Faith is a choice
To both the individual in crisis and the individual associating with them, remember that faith is a choice. In fact, choosing to trust in and follow God is the purpose of agency. No one can take that away, nor can we make that decision for others. Neal L. Anderson spoke to this in the October 2015 General Conference, “How we live our lives increases or diminishes our faith. The future of your faith is not by chance, but by choice.”
Faith is a choice, therefore experiencing faith crisis is not a victim position. Viktor Frankl, author of Man’s Search for Meaning, was as much a victim as a person can claim to be while he was a prisoner in the Nazi prison camps during World War II. If any individual could claim to be a victim, it is the individuals in these camps who committed no crimes, received no trial or due process, but often lost their lives or were cast into servitude. However, here are some of Frankl’s conclusions after going through that harrowing experience:
“Everything can be taken from a man but one thing: the last of the human freedoms—to choose one’s attitude in any given set of circumstances, to choose one’s own way.”
“When we are no longer able to change a situation, we are challenged to change ourselves.”
Whatever has taken place in someone’s life that has brought them to a faith crisis may not have been their choice, but how one responds to any event in life is their choice. For example, some may say, “Well, I have read this thing in church history and now…how can I believe in light of such things? I can’t.” However, others have encountered the same information and come to vastly different conclusions, including the choice to continue faithful. Lehi taught his son, Jacob, “I speak unto you these things for your profit and learning; for there is a God, and he hath created all things, both the heavens and the earth, and all things that in them are, both things to act and things to be acted upon.” Faith crisis is a choice because an individual has let their faith be something that can be acted upon, rather than a choice that they can own independently.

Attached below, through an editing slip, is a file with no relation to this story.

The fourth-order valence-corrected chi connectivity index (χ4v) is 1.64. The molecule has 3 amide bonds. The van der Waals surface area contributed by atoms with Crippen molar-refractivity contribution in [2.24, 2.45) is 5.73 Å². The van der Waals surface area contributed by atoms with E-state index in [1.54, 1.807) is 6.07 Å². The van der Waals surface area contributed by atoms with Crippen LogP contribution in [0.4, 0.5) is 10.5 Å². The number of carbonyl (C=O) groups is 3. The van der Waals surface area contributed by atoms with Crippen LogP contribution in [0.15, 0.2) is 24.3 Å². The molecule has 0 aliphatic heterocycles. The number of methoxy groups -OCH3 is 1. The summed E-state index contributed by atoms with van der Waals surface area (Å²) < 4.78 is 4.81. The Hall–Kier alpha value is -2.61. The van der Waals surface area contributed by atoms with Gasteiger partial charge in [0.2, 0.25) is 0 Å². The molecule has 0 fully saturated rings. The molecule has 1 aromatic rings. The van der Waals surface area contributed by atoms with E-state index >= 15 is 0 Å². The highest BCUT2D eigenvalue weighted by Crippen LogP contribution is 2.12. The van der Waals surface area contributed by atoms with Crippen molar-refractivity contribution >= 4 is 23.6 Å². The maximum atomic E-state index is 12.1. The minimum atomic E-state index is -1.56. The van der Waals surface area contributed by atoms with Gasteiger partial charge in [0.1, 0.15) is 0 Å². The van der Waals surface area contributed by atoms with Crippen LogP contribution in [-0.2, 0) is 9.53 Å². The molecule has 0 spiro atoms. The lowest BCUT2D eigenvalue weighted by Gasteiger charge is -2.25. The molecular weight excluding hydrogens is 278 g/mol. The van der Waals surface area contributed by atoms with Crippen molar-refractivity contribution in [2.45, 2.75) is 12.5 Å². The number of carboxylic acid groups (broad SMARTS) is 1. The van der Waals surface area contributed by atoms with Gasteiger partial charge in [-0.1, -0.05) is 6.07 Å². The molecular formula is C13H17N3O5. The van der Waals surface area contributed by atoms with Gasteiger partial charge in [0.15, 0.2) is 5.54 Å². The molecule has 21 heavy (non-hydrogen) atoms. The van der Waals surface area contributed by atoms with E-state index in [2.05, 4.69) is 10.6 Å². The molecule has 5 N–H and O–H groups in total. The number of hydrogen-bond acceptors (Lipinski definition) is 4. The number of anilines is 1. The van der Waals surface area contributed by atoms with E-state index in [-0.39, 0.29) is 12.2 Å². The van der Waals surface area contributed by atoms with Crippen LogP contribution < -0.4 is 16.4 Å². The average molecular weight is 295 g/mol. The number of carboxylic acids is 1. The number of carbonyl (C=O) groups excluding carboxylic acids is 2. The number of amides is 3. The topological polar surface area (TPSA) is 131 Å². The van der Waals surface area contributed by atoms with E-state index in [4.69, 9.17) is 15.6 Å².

It may be difficult to see faith this way, but having a faith crisis is a chosen or learned response. It is not like getting cut. Everyone bleeds when they are cut. Not everyone who experiences what you experience will respond the same way. Therefore a faith crisis is a chosen or learned response on some level. Go ahead and be mad at me, or spend the rest of your time reading this article trying to figure out how I am wrong – that won’t change the facts in this case. Information is just information, experiences are just experiences. It is how we view and respond to information, or our experiences, that we categorize them (in one’s mind) as good or bad, crisis creator or just something else that happened.
Bottom line: No one be will redeemed from a faith crisis if they don’t want to be redeemed.
A common interpretation of this paradigm (my wife loves it when I use that word) that faith is a choice, as is faith crisis, may sound a little like blaming the victim. However, barring some valid medical/psychological/biological diagnosis (such as clinical depression, some forms of anxiety, chemical imbalances, etc.) that takes away one’s ability to fully own their own choices, I suggest trying to increase one’s own awareness of just how much one has control over their own thoughts, emotions, and faith. Because, if a person owns their choices, and their faith, they also possess the key to resolving the dissonance. The mind will become freed from worrying about what other people think, it won’t pre-occupy itself with what is wrong or askew, but will shift to what can be done to bring some peace. If a person can say, “I am feeling what I am feeling and I choose to feel this way,” you can then also say, “And that means when I am ready, I can choose faith, I can choose to find peace.” It may take some time to fully embrace this way of thinking, but it can be extremely empowering. God did not bless us with a mind that can control or passively govern everything that happens in our body, just to have us live at the mercy of what “happens to us.”